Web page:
Military Logistics meets Healthcare Credentialing
Next Generation Air Force learning from startups
Who I am and what I am doing?
I am Stefanos Stephanou, a junior Logistics Officer within the Royal Air Force. In my relatively short career thus far, I have been exposed and involved with the delivery of military Logistics in environments both in the UK and abroad.
The RAF is undergoing a monumental transition in its campaign to become the ‘Next Generation Air Force’, through its internal programme called ASTRA. As part of ASTRA, a bespoke fellowship has been initiated in partnership with PUBLIC, the GovTech company, to immerse and train selected Air Force personnel in innovation and technology. The Percy Hobart Fellowship comprises a secondment to a startup company to further Fellows’ insight into agile and innovative working practices — a world apart from the bureaucracy in existence within the Royal Air Force. This is where my journey with Truu and digital credentialing begins.
Who are Truu?
My secondment with Truu started in March 2021 and I immediately began my journey into a world totally unfamiliar to me — both in healthcare and Self Sovereign Identity; a technology which Truu has spearheaded since their creation in 2015. There are some useful references below. Quickly integrating into the small but passionate team, I was soon learning that the company, led by Dr Manreet (Manny) Nijjar, was something special. Manny, an infectious diseases consultant, established Truu in 2015 following stressful experiences when trying to verify the appropriateness of locum doctors. Recognising the huge problem that exists in ‘how to look after people who look after people’ he reached a crossroads in his career; leave his profession due to the tension of high patient risk, or solve the problem. From here, Truu is formed.
What do they do?
This question was really important to me and one which took me a few weeks to get my head around, having never been involved in this space, I wanted to ensure I knew exactly what it was that Truu did.
The team behind Truu has recognised the administrative and bureaucratic burdens associated with medical professionals and the credentials they hold (identity documents, qualifications, mandatory training). To combat these burdens for every individual or organisation involved within the medical ecosystem Truu has developed an app and management system to enable all bodies to securely issue and verify medical professionals’ credentials. Most importantly, the medical professional is at the ‘heart’ of this system. They own their credentials, they own their identity and have full control of the sharing of their information.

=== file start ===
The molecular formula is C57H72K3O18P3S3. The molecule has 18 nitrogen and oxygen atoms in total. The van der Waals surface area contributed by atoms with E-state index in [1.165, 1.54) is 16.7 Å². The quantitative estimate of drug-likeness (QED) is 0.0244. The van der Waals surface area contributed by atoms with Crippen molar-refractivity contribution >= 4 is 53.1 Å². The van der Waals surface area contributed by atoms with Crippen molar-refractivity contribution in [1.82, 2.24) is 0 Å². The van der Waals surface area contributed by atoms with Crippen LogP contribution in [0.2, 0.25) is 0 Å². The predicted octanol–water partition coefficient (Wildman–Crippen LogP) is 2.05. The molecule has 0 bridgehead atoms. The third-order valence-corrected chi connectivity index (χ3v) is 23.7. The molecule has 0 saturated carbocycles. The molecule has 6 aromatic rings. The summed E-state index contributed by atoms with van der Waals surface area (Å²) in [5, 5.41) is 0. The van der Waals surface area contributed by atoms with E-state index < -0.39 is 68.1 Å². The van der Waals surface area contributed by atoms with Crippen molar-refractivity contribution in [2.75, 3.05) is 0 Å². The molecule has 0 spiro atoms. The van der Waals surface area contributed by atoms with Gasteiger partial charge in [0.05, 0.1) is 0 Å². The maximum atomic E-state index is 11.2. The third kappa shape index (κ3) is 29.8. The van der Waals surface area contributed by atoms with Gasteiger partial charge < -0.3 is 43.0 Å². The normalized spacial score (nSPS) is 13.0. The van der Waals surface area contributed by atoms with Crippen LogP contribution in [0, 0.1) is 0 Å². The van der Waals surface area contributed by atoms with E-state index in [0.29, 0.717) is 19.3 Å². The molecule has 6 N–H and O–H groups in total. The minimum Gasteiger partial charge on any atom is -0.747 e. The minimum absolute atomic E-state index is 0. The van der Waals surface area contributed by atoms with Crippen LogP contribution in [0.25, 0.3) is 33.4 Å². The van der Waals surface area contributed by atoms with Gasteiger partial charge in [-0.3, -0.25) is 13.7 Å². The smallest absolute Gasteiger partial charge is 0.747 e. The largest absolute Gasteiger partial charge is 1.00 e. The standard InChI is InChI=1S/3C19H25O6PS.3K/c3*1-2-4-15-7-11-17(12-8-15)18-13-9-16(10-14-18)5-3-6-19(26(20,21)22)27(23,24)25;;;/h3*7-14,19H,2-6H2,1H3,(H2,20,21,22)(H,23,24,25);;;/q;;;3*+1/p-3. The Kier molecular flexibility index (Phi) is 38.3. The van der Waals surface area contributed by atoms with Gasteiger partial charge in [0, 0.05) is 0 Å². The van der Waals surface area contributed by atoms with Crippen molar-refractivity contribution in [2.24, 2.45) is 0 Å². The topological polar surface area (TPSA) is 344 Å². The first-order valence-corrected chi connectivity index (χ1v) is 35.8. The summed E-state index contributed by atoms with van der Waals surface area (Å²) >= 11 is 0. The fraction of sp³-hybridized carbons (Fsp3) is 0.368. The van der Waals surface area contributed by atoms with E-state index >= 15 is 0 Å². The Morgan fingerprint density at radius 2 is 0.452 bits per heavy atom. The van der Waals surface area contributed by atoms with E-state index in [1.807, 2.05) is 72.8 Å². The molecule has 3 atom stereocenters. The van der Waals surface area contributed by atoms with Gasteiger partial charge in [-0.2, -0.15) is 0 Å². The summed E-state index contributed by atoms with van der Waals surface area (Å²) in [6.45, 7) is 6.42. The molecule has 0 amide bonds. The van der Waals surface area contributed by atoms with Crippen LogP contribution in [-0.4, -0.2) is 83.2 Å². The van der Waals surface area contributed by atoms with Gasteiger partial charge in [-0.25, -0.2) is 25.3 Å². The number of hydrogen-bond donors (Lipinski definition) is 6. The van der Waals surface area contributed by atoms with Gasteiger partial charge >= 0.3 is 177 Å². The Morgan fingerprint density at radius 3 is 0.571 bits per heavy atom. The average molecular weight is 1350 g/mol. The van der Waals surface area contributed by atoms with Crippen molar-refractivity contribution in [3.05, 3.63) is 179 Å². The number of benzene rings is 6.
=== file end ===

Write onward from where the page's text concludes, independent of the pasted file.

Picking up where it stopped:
It’s all about the values
In my short time with Truu and the team, there is one continual theme embedded in everything, the company values. From internal meetings, webinars, stakeholder engagement or investor discussions, the company values are at the heart of Truu. Manny and the team embody the need for the future of identity to be trustworthy, secure and user-centric. The need for trust is forthright within Truu and that is apparent at every level. The constant strive toward these values is what has really chimed with me during my time at Truu and one which is aligned with a military culture also.
What the future looks like?
Having been heavily involved with expediting quick and efficient staff movements during the COVID-19 pandemic, Truu is now entering its future. Both the medical and digital identity worlds are undertaking huge transformations and are joining the technological tidal wave. Already in my short time at the company I can see the future of this company and the ecosystem it operates within unravelling to embrace the need for a better way to verify our identities in a secure way, keeping user control at the heart. In an age where so much of our being is held by large technology companies that know what item I want to buy next, or what mood I am in based on music I am listening to, the values Truu operate by and the movement it is part of are a refreshing outlook on such a fragmented world. The change is happening and Truu is a big part of this change, the future for the company and industry is exciting and one built by Truu through the determination to improve process, security and safety for all involved within the medical ecosystem.
I have been exposed to all elements of Truu and startup culture throughout my short secondment. I now prepare for a return back to the Royal Air Force following my 12-week fellowship. The RAF’s goal, through the training provided by the fellowship, is to educate and inspire its personnel to be transformers, disruptors and innovators of the Next Generation Air Force. As I reflect on my time with Truu in particular, I think about what I will take back with me into the Royal Air Force. One prominent lesson I will take back is a cultural theme embedded within the Truu team. There is no relentless pursuit of customers, money or hitting a bottom line; finances and customers are obviously important, however, what is more important to the company is the pursuit of doing what is right (to them and the digital identity community). A pursuit of doing what’s right and what they believe in will ultimately bring a strong user base, financial flows and product longevity. For me, this serves as a lesson and reminder, that the need to stick to long term values and doing what is right is paramount in long term success. My relationship with Truu will continue beyond the fellowship, the Truu team and I have enjoyed working together and I am humbled to have played a part in the company. Thanks to the Truu team for the opportunity to be part of your team!